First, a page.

Celebrating Estes Cone with ice cream cone
Celebrating Estes Cone with ice cream cone

Rocky Mountain Tot Goes to Gem Lake

In his guide, ‘Best Hikes Rocky Mountain National Park’, Kent Dannen says, ‘my favorite trail is the one I hiked most recently.’ So true! My heart skips a beat every time I think of our hike to Gem Lake. The autumn aspens, the crisp air, the breathtaking views, 11 month old Cecy content the whole hike…now that’s what my dream hikes are made of!

We started out at Lumpy Ridge trailhead and hiked through boulders and unique rock formations with frequent stops to catch our breath and take in the panoramic views of Estes Park and the Rocky Mountain range behind us. This was a moderately strenuous hike because of the steep steps that lead up to the lake, but the short distance at 1.8 miles each way made it pretty attainable.

Aspens
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Paul Bunyan’s Boot
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Rocky Mountain views
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Gem Lake
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Up, up, up!
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Cutest little hiker on the trail

 

If you work up a thirst, you can try out one of the new breweries in town called Lumpy Ridge Brewing Company. Located in an old gas station, the brewery has a small, eclectic tasting room plus a couple of outdoor picnic tables where you can enjoy the beer and Lumpy Ridge views.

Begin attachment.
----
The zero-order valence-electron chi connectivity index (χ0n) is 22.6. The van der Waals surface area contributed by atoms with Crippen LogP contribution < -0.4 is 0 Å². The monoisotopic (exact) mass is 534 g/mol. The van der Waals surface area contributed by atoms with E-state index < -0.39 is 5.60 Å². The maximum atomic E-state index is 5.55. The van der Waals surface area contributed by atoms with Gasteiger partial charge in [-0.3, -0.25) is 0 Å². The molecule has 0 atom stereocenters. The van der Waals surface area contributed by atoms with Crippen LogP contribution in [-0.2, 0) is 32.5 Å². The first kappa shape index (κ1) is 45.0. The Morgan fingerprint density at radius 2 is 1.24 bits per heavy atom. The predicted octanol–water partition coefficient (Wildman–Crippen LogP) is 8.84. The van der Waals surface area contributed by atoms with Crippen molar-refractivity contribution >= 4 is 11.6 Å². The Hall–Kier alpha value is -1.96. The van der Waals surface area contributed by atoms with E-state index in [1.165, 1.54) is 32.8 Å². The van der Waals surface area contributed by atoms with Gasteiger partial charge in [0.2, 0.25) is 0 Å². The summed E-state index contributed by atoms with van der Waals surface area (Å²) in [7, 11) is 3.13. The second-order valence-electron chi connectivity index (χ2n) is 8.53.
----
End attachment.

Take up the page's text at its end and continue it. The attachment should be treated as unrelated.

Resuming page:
Our Rocky Mountain Tot goes to Bierstadt Lake

On a busy summer weekend at Rocky Mountain National Park we were disappointed when we had to park in the park & ride and cram on a shuttle to get to our hiking destination. The ride turned out to be great because our knowledgeable shuttle driver pointed out areas of interest as we passed by. One of his highlighted destinations was Bierstadt Lake. Our driver explained the lake was named after renowned 19th century landscape artist, Albert Bierstadt.  Here is a link to Bierstadt’s work.

At the end of July we hiked to Bierstadt Lake with my daughter Cecy in her Ergobaby.  There are several ways to get to the lake. We decided to start at Bear Lake trailhead which is two miles each way. The first .6 miles starts out along the Flattop Mountain route before splitting off.

Cecy at Bierstadt Lake
Cecy at Bierstadt Lake

From the junction we followed the trail through forest away from the mountains. Once we arrived at the lake we took a nice rest to let Cecy have some time out of her carrier (it was a pretty warm day), eat a snack and take in the views. I think the best view is when you walk half way around the lake and turn back to see Flattop Mountain in the distance.We hiked back to our starting point at Bear Lake – a mostly uphill return journey. As an alternative, you could continue for 1.3 miles to end up at Bierstadt Trailhead and take the shuttle back to Bear Lake parking lot. I would think this route would be easier, but I’ll have to try it out to confirm.

Bierstadt Lake
Bierstadt Lake

I hope to take advantage of the free shuttle system on future hikes to avoid backtracking. Here is a link for more shuttle information and routes.